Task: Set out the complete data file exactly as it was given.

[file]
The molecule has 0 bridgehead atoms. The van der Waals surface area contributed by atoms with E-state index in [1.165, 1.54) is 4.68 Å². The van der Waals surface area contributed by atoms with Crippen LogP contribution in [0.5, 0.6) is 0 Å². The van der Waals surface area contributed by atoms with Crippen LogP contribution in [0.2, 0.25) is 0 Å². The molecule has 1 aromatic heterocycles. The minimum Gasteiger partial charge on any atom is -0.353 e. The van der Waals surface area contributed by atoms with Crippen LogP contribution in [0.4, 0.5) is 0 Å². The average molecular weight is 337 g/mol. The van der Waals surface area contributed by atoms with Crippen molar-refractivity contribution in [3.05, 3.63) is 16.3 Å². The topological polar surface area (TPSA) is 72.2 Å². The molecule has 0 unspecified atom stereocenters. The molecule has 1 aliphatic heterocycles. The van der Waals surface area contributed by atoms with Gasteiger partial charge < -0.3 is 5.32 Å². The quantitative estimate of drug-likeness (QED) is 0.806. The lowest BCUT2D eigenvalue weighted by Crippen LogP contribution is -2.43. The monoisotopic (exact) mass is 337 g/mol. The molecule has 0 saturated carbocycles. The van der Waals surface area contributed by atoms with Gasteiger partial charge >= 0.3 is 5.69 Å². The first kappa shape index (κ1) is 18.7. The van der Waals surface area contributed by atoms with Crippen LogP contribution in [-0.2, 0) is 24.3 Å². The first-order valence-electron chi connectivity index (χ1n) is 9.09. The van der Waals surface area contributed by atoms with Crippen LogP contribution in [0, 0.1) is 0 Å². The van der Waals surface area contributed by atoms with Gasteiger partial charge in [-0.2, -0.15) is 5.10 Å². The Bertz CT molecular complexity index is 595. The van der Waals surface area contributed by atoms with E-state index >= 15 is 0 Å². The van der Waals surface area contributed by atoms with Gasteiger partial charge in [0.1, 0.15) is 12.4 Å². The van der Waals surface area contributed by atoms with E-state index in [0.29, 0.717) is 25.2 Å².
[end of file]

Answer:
The molecule has 0 bridgehead atoms. The van der Waals surface area contributed by atoms with E-state index in [1.165, 1.54) is 4.68 Å². The van der Waals surface area contributed by atoms with Crippen LogP contribution in [0.5, 0.6) is 0 Å². The van der Waals surface area contributed by atoms with Crippen LogP contribution in [0.2, 0.25) is 0 Å². The molecule has 1 aromatic heterocycles. The minimum Gasteiger partial charge on any atom is -0.353 e. The van der Waals surface area contributed by atoms with Crippen LogP contribution in [0.4, 0.5) is 0 Å². The average molecular weight is 337 g/mol. The van der Waals surface area contributed by atoms with Crippen molar-refractivity contribution in [3.05, 3.63) is 16.3 Å². The topological polar surface area (TPSA) is 72.2 Å². The molecule has 0 unspecified atom stereocenters. The molecule has 1 aliphatic heterocycles. The van der Waals surface area contributed by atoms with Gasteiger partial charge < -0.3 is 5.32 Å². The quantitative estimate of drug-likeness (QED) is 0.806. The lowest BCUT2D eigenvalue weighted by Crippen LogP contribution is -2.43. The monoisotopic (exact) mass is 337 g/mol. The molecule has 0 saturated carbocycles. The van der Waals surface area contributed by atoms with Gasteiger partial charge >= 0.3 is 5.69 Å². The first kappa shape index (κ1) is 18.7. The van der Waals surface area contributed by atoms with Crippen LogP contribution in [-0.2, 0) is 24.3 Å². The first-order valence-electron chi connectivity index (χ1n) is 9.09. The van der Waals surface area contributed by atoms with Crippen LogP contribution in [0, 0.1) is 0 Å². The van der Waals surface area contributed by atoms with Gasteiger partial charge in [-0.2, -0.15) is 5.10 Å². The Bertz CT molecular complexity index is 595. The van der Waals surface area contributed by atoms with E-state index >= 15 is 0 Å². The van der Waals surface area contributed by atoms with Gasteiger partial charge in [0.1, 0.15) is 12.4 Å². The van der Waals surface area contributed by atoms with E-state index in [0.29, 0.717) is 25.2 Å².